Snakebite Envenoming: A Hidden Health Crisis

  • Photographer
    Muntaka Chasant
  • Prize
    Honorable Mention

Snakebite envenoming is seen as one of the biggest hidden health crises today, with the rural tropical poor most at risk. In addition to rapid death, venomous snake bites can leave survivors with life-changing injuries. The World Health Organization (WHO) estimates that up to 138,000 people die each year from snakebite envenoming, with as many as 400,000 amputations and other permanent disabilities. Despite the huge burden, snakebite envenoming remains a hidden and neglected public health problem worldwide. This project explored snakebite in Kenya and Ghana with a focus on survivors.


Snakebite envenoming — a category ‘A’ neglected tropical disease — causes up to 138,000 deaths worldwide each year, and around three times as many amputations and other permanent disabilities, the WHO estimates show.

The highest burden occurs in poor rural communities in Africa, Asia, and Latin America, with children and agricultural workers most at risk.

Kenya and Ghana are home to several species of venomous snakes of varying medical importance. However, the paradox is that epidemiological and clinical data on snakebites are limited in these countries — making it difficult to accurately determine where to intervene.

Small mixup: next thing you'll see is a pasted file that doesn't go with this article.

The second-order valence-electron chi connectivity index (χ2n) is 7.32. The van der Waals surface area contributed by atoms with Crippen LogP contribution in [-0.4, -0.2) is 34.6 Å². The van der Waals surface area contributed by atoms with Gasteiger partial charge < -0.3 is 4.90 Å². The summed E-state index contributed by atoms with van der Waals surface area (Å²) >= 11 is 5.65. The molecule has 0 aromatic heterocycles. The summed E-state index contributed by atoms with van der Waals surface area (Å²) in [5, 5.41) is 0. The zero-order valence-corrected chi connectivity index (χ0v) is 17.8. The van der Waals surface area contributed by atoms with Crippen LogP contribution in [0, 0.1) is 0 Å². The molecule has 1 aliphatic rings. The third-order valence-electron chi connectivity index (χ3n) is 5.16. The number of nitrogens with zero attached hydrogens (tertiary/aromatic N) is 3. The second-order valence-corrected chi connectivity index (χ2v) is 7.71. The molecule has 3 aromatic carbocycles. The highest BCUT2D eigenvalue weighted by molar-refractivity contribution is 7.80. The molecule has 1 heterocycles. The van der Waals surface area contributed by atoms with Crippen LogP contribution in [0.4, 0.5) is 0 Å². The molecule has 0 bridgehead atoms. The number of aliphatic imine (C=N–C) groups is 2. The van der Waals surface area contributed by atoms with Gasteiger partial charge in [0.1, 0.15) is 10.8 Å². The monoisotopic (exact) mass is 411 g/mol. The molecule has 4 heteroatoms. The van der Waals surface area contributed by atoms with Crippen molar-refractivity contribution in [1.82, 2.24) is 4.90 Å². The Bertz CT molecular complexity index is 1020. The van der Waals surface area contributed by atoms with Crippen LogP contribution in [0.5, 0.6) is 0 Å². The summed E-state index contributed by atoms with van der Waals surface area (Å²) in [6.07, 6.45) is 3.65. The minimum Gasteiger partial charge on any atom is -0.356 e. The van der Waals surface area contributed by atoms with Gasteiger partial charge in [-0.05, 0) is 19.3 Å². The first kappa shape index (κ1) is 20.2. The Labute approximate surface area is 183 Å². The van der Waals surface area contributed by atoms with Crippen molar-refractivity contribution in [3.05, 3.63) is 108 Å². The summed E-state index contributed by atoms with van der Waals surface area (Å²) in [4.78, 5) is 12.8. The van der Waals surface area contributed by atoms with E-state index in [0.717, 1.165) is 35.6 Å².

A child or an agricultural worker envenomed by a Puff adder in Kenya or Ghana might die or suffer a permanent disability — taking away their capacity to live a productive life. The affected populations are usually the rural poor who lack a political voice. And because they live out of the sight of policymakers, this disease has largely remained hidden and neglected.

To document victims, locate survivors, and explore the trend, I traveled to Kenya and Ghana snakebite endemic areas.

High antivenom cost — sometimes equivalent to several months of a family income — and rural victims relying on traditional treatment (such as the application of "black stones") are some of the issues shaping snakebite outcomes in Kenya and Ghana.

The photographs presented show a wife who has lost a husband and a daughter who has lost a father to snakebite. The survivors include a paralyzed 10-year-old (bitten by a Red spitting cobra) and a young man who underwent skin grafting surgery to cover up the removal of necrotized tissue after a Red spitting cobra bite. They also show a traditional healer in the Baringo County of Kenya, who many snakebite victims visit during an emergency for treatment with a "black stone," and snake handlers at the Kenya Snakebite Research and Intervention Centre milking a Puff adder and a Red spitting cobra for antivenom research.

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